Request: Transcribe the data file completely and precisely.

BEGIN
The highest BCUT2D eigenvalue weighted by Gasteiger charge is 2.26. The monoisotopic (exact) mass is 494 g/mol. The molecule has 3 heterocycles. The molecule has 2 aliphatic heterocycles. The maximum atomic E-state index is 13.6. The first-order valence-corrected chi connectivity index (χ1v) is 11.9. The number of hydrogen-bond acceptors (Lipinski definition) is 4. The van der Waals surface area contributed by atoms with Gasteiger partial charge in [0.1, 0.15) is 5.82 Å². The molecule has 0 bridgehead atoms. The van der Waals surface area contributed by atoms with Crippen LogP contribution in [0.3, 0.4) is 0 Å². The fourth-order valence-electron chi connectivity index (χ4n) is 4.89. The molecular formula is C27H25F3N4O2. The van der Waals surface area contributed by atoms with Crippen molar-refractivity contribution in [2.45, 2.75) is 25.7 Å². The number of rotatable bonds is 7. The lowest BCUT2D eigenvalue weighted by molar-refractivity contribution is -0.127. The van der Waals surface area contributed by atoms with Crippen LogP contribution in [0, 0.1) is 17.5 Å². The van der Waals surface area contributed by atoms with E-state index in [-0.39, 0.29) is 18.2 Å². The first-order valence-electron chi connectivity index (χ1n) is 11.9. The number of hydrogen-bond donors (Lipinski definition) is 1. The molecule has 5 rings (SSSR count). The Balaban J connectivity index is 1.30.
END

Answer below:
The highest BCUT2D eigenvalue weighted by Gasteiger charge is 2.26. The monoisotopic (exact) mass is 494 g/mol. The molecule has 3 heterocycles. The molecule has 2 aliphatic heterocycles. The maximum atomic E-state index is 13.6. The first-order valence-corrected chi connectivity index (χ1v) is 11.9. The number of hydrogen-bond acceptors (Lipinski definition) is 4. The van der Waals surface area contributed by atoms with Gasteiger partial charge in [0.1, 0.15) is 5.82 Å². The molecule has 0 bridgehead atoms. The van der Waals surface area contributed by atoms with Crippen LogP contribution in [0.3, 0.4) is 0 Å². The fourth-order valence-electron chi connectivity index (χ4n) is 4.89. The molecular formula is C27H25F3N4O2. The van der Waals surface area contributed by atoms with Crippen molar-refractivity contribution in [2.45, 2.75) is 25.7 Å². The number of rotatable bonds is 7. The lowest BCUT2D eigenvalue weighted by molar-refractivity contribution is -0.127. The van der Waals surface area contributed by atoms with Crippen LogP contribution in [0, 0.1) is 17.5 Å². The van der Waals surface area contributed by atoms with E-state index in [-0.39, 0.29) is 18.2 Å². The first-order valence-electron chi connectivity index (χ1n) is 11.9. The number of hydrogen-bond donors (Lipinski definition) is 1. The molecule has 5 rings (SSSR count). The Balaban J connectivity index is 1.30.